Jerry Colangelo rightfully praises DeMarcus Cousins for his contributions to Team USA

Jerry Colangelo rightfully praises DeMarcus Cousins for his contributions to Team USA

Sacramento Kings center DeMarcus Cousins has been criticized for various instances of questionable behavior throughout his basketball career, but few such reactions have seemed as arbitrary as that of USA Basketball head honcho Jerry Colangelo during Olympic training in 2012. Cousins was invited to participate in training camp as a member of the young-skewing Select Team and decided to compete incredibly hard. To some, it was a case of a player attempting to prove he belonged with the best players in the league, typically considered to be a noble pursuit. To others, like Colangelo, Cousins's tendency to foul said superstars made it clear that he needed to mature. However, when Cousins asked Colangelo exactly what that would involve, the septuagenarian was unable to specify.

Two summers later, Colangelo appears to have come around on Cousins. In the recently concluded FIBA World Cup of Basketball, the 24-year-old helped Team USA to the gold medal with a strong interior presence at both ends, serving as a fantastic substitute for starters Anthony Davis and Kenneth Faried. Plus, he only really earned negative attention when holding himself back from throwing a punch at Lithuania's Jonas Valanciunas. He was impressive enough that Colangelo lavished him with praise. From Ailene Voisin for The Sacramento Bee (via PBT):

“You can use all the superlatives you want,” Colangelo said Tuesday afternoon, “and apply them to DeMarcus. He made the team, made a major contribution, made tremendous strides. In the locker room after our win over Serbia (earned an automatic berth to the Rio Games), DeMarcus in particular was emotional. He hugged me and thanked me for putting him on the team, and I told him, ‘the past is the past. This is the beginning of your career. Take everything you learned back to Sacramento. You can build on this and have a tremendous career.’ ”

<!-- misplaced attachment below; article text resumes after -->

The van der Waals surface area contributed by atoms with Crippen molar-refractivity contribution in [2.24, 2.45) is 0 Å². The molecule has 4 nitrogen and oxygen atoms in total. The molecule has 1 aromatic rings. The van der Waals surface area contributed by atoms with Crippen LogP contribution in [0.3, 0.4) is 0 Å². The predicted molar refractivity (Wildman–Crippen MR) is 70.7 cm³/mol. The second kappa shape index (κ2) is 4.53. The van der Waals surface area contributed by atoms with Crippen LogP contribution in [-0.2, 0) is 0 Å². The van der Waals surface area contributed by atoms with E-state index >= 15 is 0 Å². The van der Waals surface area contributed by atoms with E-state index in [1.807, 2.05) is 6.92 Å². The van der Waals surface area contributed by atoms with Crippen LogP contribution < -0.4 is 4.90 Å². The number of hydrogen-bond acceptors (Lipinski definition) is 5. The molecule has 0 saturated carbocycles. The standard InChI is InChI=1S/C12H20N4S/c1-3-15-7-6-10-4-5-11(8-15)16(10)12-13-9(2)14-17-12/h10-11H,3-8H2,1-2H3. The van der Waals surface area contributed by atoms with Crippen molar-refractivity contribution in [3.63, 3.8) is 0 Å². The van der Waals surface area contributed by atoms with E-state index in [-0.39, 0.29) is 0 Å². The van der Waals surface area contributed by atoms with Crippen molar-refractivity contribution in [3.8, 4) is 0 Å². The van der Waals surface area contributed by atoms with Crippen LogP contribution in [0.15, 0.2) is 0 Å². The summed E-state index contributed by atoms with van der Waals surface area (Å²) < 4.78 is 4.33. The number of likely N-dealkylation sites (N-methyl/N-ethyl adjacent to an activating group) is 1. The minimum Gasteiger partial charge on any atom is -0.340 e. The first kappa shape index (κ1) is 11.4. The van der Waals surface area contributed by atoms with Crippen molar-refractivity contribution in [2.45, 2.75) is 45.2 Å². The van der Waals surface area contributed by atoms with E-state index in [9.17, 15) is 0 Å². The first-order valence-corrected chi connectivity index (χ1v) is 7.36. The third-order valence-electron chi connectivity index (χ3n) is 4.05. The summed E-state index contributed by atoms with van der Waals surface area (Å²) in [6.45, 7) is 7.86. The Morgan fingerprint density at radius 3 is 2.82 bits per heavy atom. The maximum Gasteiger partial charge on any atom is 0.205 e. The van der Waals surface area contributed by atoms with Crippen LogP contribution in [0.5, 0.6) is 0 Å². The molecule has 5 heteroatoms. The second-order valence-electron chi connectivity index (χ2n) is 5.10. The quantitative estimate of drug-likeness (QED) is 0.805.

It's a nice sentiment from Colangelo, and the fact that Cousins seems to appreciate their new relationship indicates that the two have reached something of an understanding. Colangelo's previous reasoning for questioning Cousins looked a little questionable, even if the player really does have maturation issues, so the mere fact that he sees a change shows a willingness to change his mind about a player. It's good to see, especially given the way people usually condescend to Cousins.

On the other hand, Colangelo appears to view Cousins's apparent change in temperament from a perspective that promotes his work with Team USA beyond what Cousins did himself. In Colangelo's view, Cousins only really learned how to contribute this way this summer, as if he entered camp as a malcontent without a sense of how to perform consistently. But the fact is that Cousins was terrific with the Kings last season, averaging 22.7 points and 11.7 rebounds per game with a tremendous 26. 1 PER (fifth-best in the NBA). The Kings weren't very good, but their 28-54 record can't be blamed on Cousins, because the organization doesn't appear to have a coherent long-term plan. Based on Cousins's NBA production, his play in the World Cup looks like a continuation, not a new start. He really is this good.

Yet Colangelo sees his FIBA performance as a fresh start. As Adrian Wojnarowski wrote on Monday, USA Basketball looks increasingly like a promotional tour for the people who run and coach the national team. Colangelo's comments here look like more of the same, even if they take the form of rightful praise for an excellent player. Colangelo and head coach Mike Krzyzewski have succeeded in rehabilitating Team USA's image following many high-profile failures throughout the '00s, but the players who have won gold have done so largely due to their development in the NBA. It's good that Colangelo has acknowledged that Cousins is now a legitimate star, but he's well behind the rest of us in making that claim. Perhaps it's time that the USA Basketball brain trust gives these terrific players credit for lending their talents to the task of building the national team's brand instead of acting as if this experience is the best available means of learning how to be a winner. Colangelo needs Cousins at least as much as Cousins needs Colangelo.

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Eric Freeman is a writer for Ball Don't Lie on Yahoo Sports. Have a tip? Email him at or follow him on Twitter!